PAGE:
The Trump administration will not back down from forcing the working poor to jump through humiliating hoops and face sometimes insurmountable barriers in order to have health care. A federal court blocked the work requirements the administration approved for Kentucky, but that’s not getting in the way, says Health and Human Services Secretary Alex Azar.
“We suffered one blow in district court in litigation,” he told a friendly audience at The Heritage Foundation, “but we are undeterred. We’re proceeding forward. … We’re fully committed to work requirements and community participation in the Medicaid program … we will continue to litigate, we will continue to approve plans, we will continue to work with states. We are moving forward.”
That’s despite the fact that the very large majority of “able-bodied” and working-age people on Medicaid are already working. Or that most people on Medicaid—80 percent—are in a household where someone is working. Or that it is proving to be cripplingly expensive for states to start up and continue these systems for monitoring Medicaid enrollees every month.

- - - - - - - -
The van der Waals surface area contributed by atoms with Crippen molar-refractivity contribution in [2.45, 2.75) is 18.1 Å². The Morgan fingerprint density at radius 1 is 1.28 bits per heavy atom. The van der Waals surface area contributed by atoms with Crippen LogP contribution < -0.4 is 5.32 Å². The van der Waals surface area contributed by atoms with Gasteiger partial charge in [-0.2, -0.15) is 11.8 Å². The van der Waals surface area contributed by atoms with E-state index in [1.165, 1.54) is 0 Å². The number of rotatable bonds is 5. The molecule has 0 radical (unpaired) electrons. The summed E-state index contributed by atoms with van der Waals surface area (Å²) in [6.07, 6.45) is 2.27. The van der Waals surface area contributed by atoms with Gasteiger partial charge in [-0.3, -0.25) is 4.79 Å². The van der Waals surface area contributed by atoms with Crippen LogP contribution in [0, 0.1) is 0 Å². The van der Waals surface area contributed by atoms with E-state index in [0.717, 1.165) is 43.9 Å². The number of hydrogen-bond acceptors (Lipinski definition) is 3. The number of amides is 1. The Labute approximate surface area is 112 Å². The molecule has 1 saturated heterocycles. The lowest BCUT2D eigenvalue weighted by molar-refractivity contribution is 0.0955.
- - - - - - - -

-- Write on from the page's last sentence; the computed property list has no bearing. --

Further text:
None of that is acknowledged by the Trump administration. Azar insists on calling Medicaid expansion to the working poor “perverse incentives” for poor people to be lazy slackers and insists that they will still try to repeal the law: “Supporting legislation to undo those perverse incentives,” he said, “is a priority for this administration.”
The pressing takeaway from this is this bit: “we will continue to litigate.” They will continue to push this in the courts because they are convinced that very soon they’re going to have a Supreme Court that will give Trump free rein to gut the Affordable Care Act, whether that’s ending protections for people with pre-existing conditions or destroying Medicaid.